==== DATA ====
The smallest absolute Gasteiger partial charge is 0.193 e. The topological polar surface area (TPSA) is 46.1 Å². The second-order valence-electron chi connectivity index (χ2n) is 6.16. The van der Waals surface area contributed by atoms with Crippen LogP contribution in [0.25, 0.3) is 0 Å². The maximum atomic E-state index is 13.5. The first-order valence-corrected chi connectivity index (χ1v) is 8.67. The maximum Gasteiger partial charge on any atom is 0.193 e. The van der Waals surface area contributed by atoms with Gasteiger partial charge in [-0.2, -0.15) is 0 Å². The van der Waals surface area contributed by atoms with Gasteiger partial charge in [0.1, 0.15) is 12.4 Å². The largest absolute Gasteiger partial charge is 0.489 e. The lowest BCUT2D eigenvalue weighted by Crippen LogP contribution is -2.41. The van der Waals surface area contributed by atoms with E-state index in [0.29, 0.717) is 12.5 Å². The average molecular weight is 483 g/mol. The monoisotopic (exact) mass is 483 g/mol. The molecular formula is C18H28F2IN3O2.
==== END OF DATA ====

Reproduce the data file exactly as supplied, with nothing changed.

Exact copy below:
The smallest absolute Gasteiger partial charge is 0.193 e. The topological polar surface area (TPSA) is 46.1 Å². The second-order valence-electron chi connectivity index (χ2n) is 6.16. The van der Waals surface area contributed by atoms with Crippen LogP contribution in [0.25, 0.3) is 0 Å². The maximum atomic E-state index is 13.5. The first-order valence-corrected chi connectivity index (χ1v) is 8.67. The maximum Gasteiger partial charge on any atom is 0.193 e. The van der Waals surface area contributed by atoms with Gasteiger partial charge in [-0.2, -0.15) is 0 Å². The van der Waals surface area contributed by atoms with Gasteiger partial charge in [0.1, 0.15) is 12.4 Å². The largest absolute Gasteiger partial charge is 0.489 e. The lowest BCUT2D eigenvalue weighted by Crippen LogP contribution is -2.41. The van der Waals surface area contributed by atoms with E-state index in [0.29, 0.717) is 12.5 Å². The average molecular weight is 483 g/mol. The monoisotopic (exact) mass is 483 g/mol. The molecular formula is C18H28F2IN3O2.